Trends in Retail Fraud: What You Need to Know

Glen Goldstein
Blog Post03/30/2018

9 ways clever criminals take aim at e-retail

Two seconds. In the time it took to read those words, another instance of identity fraud occurred in the United States. And with e-commerce accounting for 49% of the nation’s retail growth in 2017 — with incredible sales of more than $453 billion — it’s a problem merchants can’t afford to ignore.

E-commerce lost nearly $7 billion to chargebacks caused by fraud in 2016 — and that number is expected to reach $31 billion by 2020. It’s not just a matter of reimbursing fraud victims. Revenue also takes a hefty hit from replacing, shipping and insuring items lost to fraudulent transactions, as well as costs associated with manual reviews, chargeback fees, investigations, and attrition from angry customers whose orders were wrongly rejected.

Widespread EMV (Europay, Mastercard and Visa) adoption, massive data breaches, increased international transactions, new payment options like mobile wallets, and the sheer sophistication of criminals have caused an increase of online fraud that translated into total costs of $530 billion. American merchants a major target, drawing 52% of attacks worldwide, according to Chargeback’s E-commerce Payment Fraud Outlook 2017–2020. By comparison, next-highest number was in the United Kingdom which experienced 9% of global fraud.

E-retail is expected to be confronted with an alarming 65% of fraud by value by 2020 – facing losses of $16.6 billion, according to Juniper Research. Although luxury goods were often targeted by fraudsters in brick- and-mortar stores, apparel websites have been a heavy target online, experiencing a 70% increase in attacks in 2016. The holidays are a particularly dangerous time for all merchants, with retail fraud attempts surging 31% in the Q4 2016 over the previous year – and far outpacing the 16% growth in the number of overall transactions, Security magazine reports.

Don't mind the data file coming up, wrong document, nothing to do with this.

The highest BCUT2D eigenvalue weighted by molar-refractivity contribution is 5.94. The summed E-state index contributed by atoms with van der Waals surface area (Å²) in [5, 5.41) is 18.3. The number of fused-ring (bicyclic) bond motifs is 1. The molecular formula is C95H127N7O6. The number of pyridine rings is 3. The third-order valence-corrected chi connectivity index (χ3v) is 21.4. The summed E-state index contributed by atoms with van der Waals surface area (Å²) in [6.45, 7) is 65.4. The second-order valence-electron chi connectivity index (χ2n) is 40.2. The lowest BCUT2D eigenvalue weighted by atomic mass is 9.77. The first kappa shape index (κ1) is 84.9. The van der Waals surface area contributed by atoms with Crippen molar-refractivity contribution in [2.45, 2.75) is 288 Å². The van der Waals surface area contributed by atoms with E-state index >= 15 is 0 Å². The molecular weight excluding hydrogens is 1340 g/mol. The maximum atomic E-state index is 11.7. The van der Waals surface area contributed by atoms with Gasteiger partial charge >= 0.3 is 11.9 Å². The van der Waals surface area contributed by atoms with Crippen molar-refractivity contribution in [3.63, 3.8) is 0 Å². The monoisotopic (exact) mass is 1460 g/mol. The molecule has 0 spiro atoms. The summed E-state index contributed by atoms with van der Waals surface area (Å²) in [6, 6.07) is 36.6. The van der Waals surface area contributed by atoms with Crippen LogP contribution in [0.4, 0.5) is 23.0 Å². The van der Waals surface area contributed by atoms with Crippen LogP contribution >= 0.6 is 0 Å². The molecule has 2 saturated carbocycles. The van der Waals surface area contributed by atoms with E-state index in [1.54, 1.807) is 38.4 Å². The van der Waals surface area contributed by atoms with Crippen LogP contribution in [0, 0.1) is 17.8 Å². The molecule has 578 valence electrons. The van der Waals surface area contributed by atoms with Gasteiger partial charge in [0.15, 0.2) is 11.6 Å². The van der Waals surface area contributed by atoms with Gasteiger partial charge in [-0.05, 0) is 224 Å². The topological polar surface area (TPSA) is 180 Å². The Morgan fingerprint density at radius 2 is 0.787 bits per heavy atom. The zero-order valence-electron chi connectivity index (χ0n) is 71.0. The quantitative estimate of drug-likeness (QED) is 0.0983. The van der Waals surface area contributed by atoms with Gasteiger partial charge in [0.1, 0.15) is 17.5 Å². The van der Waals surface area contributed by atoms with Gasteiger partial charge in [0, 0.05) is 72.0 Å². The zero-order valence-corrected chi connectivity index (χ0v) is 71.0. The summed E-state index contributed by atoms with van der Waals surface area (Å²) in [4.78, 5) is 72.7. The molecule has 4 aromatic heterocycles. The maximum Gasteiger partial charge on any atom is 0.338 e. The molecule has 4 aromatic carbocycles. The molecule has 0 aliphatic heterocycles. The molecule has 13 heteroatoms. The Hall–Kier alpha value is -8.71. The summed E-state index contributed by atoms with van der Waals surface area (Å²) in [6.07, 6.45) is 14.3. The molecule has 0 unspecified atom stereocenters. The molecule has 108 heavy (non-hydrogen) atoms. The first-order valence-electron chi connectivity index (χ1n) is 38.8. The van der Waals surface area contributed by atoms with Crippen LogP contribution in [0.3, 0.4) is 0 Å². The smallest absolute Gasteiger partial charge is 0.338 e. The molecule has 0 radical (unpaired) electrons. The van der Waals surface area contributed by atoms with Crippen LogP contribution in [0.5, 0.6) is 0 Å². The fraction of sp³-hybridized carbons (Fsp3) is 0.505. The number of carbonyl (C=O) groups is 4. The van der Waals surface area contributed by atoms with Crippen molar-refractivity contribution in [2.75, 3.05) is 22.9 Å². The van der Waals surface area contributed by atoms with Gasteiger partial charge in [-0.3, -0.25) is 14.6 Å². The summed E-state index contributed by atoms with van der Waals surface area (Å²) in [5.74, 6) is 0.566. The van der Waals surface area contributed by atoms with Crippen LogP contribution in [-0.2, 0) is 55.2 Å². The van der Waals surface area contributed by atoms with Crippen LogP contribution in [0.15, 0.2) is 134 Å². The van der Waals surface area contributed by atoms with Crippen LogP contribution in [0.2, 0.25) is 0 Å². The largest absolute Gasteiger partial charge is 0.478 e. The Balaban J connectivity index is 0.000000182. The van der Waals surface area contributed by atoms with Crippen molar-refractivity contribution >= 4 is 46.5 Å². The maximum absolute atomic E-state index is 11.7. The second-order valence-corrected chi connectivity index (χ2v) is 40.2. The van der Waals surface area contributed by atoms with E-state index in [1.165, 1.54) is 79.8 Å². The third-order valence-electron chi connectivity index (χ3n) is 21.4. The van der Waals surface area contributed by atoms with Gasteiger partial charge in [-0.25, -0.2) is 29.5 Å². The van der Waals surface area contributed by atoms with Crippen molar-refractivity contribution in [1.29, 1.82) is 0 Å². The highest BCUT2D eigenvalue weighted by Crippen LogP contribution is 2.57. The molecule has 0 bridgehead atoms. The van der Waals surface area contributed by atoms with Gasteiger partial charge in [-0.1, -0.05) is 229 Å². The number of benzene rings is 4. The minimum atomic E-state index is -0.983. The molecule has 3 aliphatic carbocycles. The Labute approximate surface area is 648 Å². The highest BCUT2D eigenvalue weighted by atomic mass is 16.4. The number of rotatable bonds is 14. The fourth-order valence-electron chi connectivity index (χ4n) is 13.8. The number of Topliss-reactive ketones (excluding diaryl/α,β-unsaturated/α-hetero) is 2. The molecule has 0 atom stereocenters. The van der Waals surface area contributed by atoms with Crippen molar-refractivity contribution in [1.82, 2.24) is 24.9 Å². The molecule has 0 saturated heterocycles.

Strengthen fraud defenses with  machine based learning

Retailers face a tough balancing act: vigilantly detecting fraud while delivering an exceptional customer experience. Customers demand safe and reliable online transactions, and companies that don’t deliver — or worse, wrongly reject legitimate transactions as fraud —quickly risk losing their loyalty.

Learning to spot fraud at the earliest signs is vital for merchants struggling to keep these costs from hitting their bottom lines. Read on to stay on top of the latest threats clever criminals are launching at online retailers worldwide.

  1. EMV-driven fraud: With chip cards making illicit actions more difficult at the point of sale, criminals have shifted their focus to card-not-present Online retail fraud rates have surged since the EMV rollout as hackers scramble for another way to use credit card account information stolen during data breaches.